Contrary to what many men think, testosterone controls so much more than just the body’s sexual function. It plays a vital role in muscle growth, metabolism, behavior, and even cognitive processes like memory and focus.
Testosterone is one of the main androgens in the body, a group of compounds also known as male sex hormones. Among other things, testosterone is responsible for the proper development of the male reproductive system and secondary sexual characteristics like body hair, voice deepness, body fat distribution, and increased bone and muscle mass.
In addition to promoting the development of male sexual organs and characteristics, testosterone also activates the androgen receptors in muscle and skeletal tissue. When these receptors are triggered, they initiate protein synthesis in the muscles and increase the mineral uptake in the bones. The end result of these processes is increased muscle mass and bone density.
Around 95% of the testosterone in the male body is produced in the Leydig cells of the testicles. The remaining 5% is synthesized by the adrenal glands, a pair of organs sitting just above the kidneys. In women, testosterone is produced in the ovaries and in the adrenal glands—although, of course, in much lesser amounts than those in men.
The whole process of testosterone production starts in the brain’s hypothalamus. It releases a hormone known as the gonadotropin-releasing hormone (GnRH). This hormone triggers receptors in the pituitary gland that causes it to release luteinizing hormone (LH) and follicle-stimulating hormone (FSH) into the bloodstream. When the luteinizing hormone makes it to the testicular Leydig cells, it prompts the cell to convert cholesterol to testosterone—specifically, free testosterone.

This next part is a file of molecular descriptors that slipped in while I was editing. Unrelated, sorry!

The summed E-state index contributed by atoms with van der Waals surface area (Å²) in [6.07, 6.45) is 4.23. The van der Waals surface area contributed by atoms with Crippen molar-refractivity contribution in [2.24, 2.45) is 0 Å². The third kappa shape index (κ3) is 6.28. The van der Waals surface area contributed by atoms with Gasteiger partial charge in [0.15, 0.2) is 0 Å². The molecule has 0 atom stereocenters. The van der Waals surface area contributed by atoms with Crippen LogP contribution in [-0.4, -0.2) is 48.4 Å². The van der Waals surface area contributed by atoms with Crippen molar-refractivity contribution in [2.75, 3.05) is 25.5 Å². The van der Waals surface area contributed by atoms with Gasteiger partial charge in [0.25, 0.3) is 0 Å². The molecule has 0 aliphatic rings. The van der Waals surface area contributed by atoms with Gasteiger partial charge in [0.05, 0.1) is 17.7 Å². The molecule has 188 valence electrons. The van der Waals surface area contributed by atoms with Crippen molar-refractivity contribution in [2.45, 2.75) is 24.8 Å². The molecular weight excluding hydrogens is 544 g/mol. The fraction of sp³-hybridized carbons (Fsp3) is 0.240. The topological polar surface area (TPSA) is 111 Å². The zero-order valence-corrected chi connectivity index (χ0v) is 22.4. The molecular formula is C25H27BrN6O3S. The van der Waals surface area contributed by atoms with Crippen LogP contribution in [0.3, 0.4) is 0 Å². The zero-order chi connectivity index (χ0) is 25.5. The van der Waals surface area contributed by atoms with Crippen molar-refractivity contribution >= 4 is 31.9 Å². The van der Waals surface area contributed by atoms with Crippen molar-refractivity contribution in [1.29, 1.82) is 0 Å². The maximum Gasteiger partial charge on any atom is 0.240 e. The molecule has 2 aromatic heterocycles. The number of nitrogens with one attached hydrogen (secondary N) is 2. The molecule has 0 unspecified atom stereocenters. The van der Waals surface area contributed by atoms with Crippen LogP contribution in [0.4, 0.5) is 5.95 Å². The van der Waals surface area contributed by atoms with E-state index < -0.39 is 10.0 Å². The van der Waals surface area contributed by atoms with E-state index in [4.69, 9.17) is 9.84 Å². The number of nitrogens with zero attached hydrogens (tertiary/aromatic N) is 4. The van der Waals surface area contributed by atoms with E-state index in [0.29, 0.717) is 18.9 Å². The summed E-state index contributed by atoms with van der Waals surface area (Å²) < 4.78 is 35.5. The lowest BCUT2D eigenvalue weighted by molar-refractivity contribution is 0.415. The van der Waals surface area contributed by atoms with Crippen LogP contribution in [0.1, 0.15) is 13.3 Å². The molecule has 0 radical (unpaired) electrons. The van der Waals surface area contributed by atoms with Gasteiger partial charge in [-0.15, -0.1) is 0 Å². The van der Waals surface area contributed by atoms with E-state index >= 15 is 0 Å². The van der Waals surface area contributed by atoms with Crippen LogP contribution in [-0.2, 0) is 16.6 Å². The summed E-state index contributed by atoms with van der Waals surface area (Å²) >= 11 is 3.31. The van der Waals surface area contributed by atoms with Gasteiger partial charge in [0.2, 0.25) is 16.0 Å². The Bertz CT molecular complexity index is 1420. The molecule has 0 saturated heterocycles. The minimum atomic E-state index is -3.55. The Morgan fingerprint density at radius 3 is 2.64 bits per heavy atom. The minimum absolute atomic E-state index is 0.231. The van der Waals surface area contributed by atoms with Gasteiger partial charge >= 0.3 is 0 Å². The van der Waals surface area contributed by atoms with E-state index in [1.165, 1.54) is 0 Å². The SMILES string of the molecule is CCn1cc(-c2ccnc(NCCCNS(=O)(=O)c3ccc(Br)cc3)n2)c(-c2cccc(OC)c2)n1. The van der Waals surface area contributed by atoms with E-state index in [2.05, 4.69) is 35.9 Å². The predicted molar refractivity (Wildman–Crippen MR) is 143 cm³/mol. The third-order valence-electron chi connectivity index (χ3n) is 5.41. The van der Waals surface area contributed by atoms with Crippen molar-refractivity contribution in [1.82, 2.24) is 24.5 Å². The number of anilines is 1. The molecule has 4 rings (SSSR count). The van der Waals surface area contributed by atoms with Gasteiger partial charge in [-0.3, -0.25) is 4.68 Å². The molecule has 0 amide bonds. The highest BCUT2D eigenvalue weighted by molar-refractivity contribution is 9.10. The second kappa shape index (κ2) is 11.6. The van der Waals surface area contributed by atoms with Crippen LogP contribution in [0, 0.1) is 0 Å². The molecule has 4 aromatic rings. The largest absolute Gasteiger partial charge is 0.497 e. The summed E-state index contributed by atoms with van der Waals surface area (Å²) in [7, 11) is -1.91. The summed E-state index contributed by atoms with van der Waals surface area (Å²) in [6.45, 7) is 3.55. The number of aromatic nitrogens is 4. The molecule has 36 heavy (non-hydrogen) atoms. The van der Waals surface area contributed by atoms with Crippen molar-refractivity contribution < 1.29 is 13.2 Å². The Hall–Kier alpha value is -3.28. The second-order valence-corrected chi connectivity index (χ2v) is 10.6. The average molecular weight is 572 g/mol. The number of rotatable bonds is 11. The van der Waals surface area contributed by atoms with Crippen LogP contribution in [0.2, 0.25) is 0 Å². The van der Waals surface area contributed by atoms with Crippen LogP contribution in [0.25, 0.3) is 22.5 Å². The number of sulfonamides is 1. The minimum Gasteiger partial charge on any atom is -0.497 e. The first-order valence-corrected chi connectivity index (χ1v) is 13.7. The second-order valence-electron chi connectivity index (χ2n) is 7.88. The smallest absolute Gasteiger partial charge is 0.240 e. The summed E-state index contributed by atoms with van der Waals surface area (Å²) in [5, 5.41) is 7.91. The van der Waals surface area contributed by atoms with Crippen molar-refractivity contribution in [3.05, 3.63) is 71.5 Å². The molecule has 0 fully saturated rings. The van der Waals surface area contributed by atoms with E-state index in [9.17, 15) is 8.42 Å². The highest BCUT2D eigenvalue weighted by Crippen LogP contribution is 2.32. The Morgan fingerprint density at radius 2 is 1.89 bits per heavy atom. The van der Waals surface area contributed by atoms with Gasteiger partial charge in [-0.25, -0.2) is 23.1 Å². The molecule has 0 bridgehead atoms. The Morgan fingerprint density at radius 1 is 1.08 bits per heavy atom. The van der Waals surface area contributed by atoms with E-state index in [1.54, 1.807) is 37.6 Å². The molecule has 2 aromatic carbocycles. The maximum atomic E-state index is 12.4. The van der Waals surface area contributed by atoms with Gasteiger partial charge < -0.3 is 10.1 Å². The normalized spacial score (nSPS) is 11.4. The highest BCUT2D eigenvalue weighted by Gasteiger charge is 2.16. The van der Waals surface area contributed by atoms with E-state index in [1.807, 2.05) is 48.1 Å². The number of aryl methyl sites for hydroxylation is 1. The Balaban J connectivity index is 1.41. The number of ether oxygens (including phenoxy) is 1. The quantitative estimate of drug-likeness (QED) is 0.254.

Once free testosterone is produced, it enters the bloodstream to get to various parts of the body. Free testosterone interacts with androgen receptors all around the body, in all cells that have this kind of receptors.
As the name suggests, free testosterone is free for the body to use. But, free of what, exactly?
Sex hormones like testosterone, estrogen, and dihydrotestosterone can be bound by certain proteins and become incapable of activating their respective receptors in cells. These proteins are called sex hormone-binding globulins (SHBG).
SHBG is produced in the liver and helps to regulate one's levels of androgens in puberty. After puberty, SHBG levels normally decline. However, this is not always the case—and that's one of the potential causes of low testosterone levels.
Like with any other hormone, when testosterone levels are not at their optimum, all sorts of negative effects may arise. For example, low testosterone levels may increase the risk of developing obesity metabolic syndrome, type 2 diabetes, depression, and prostate cancer.
With these potential consequences, it can be tempting to take synthetic medications (anabolic steroids, for example) to boost your testosterone levels. However, by filling up your body with testosterone from external sources, you force your body to dial down its natural production of testosterone. The logic is simple: if there's enough testosterone already, there's no point in producing more of it. In physiology, this principle is called a negative feedback loop and its main purpose is to prevent excess—excess hormone production, excess reflexes, excess anything.
Back to the matter at hand. When you stop taking exogenous testosterone, your body won't switch to making its own testosterone instantly. For some time, it won't produce any testosterone at all, as if lagging in its response to the new situation. As if that wasn't enough, using synthetic anabolic steroids causes a wide range of other side effects. These include high blood pressure, gynecomastia, abnormal behavior, and increased risk of cancer.
That's why the best way to increase testosterone levels is through natural means. Some of these natural strategies include: having a diet high in healthy fats, getting enough vitamin D3 and zinc from foods and supplements, and regular exercise.